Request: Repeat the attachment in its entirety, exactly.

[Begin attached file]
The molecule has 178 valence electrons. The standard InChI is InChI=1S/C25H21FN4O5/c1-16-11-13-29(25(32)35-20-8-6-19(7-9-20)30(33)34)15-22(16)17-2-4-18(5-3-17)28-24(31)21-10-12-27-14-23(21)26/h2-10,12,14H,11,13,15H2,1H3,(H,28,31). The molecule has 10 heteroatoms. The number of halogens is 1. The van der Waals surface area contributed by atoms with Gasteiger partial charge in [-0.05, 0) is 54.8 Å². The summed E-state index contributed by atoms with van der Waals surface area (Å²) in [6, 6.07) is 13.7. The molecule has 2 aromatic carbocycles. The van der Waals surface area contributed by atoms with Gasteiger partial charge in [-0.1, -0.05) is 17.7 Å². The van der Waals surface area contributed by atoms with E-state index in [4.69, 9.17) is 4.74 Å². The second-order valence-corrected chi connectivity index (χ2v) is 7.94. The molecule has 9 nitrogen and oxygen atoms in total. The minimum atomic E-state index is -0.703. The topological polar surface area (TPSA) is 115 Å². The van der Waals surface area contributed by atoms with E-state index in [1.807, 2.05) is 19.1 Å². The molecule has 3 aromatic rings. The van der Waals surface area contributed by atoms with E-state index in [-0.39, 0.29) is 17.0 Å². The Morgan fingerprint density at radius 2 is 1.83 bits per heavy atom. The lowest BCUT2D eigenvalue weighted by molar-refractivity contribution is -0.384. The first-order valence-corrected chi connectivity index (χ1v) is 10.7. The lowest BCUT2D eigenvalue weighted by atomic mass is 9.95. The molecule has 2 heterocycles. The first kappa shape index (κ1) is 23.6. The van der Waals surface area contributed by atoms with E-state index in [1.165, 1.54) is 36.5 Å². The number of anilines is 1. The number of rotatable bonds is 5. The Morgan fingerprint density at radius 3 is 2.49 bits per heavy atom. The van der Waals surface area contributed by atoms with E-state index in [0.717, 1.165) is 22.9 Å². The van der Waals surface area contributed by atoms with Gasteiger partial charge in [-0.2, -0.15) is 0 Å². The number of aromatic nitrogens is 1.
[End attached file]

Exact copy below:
The molecule has 178 valence electrons. The standard InChI is InChI=1S/C25H21FN4O5/c1-16-11-13-29(25(32)35-20-8-6-19(7-9-20)30(33)34)15-22(16)17-2-4-18(5-3-17)28-24(31)21-10-12-27-14-23(21)26/h2-10,12,14H,11,13,15H2,1H3,(H,28,31). The molecule has 10 heteroatoms. The number of halogens is 1. The van der Waals surface area contributed by atoms with Gasteiger partial charge in [-0.05, 0) is 54.8 Å². The summed E-state index contributed by atoms with van der Waals surface area (Å²) in [6, 6.07) is 13.7. The molecule has 2 aromatic carbocycles. The van der Waals surface area contributed by atoms with Gasteiger partial charge in [-0.1, -0.05) is 17.7 Å². The van der Waals surface area contributed by atoms with E-state index in [4.69, 9.17) is 4.74 Å². The second-order valence-corrected chi connectivity index (χ2v) is 7.94. The molecule has 9 nitrogen and oxygen atoms in total. The minimum atomic E-state index is -0.703. The topological polar surface area (TPSA) is 115 Å². The van der Waals surface area contributed by atoms with E-state index in [1.807, 2.05) is 19.1 Å². The molecule has 3 aromatic rings. The van der Waals surface area contributed by atoms with E-state index in [-0.39, 0.29) is 17.0 Å². The Morgan fingerprint density at radius 2 is 1.83 bits per heavy atom. The lowest BCUT2D eigenvalue weighted by molar-refractivity contribution is -0.384. The first-order valence-corrected chi connectivity index (χ1v) is 10.7. The lowest BCUT2D eigenvalue weighted by atomic mass is 9.95. The molecule has 2 heterocycles. The first kappa shape index (κ1) is 23.6. The van der Waals surface area contributed by atoms with E-state index in [1.165, 1.54) is 36.5 Å². The number of anilines is 1. The number of rotatable bonds is 5. The Morgan fingerprint density at radius 3 is 2.49 bits per heavy atom. The van der Waals surface area contributed by atoms with E-state index in [0.717, 1.165) is 22.9 Å². The van der Waals surface area contributed by atoms with Gasteiger partial charge in [-0.2, -0.15) is 0 Å². The number of aromatic nitrogens is 1.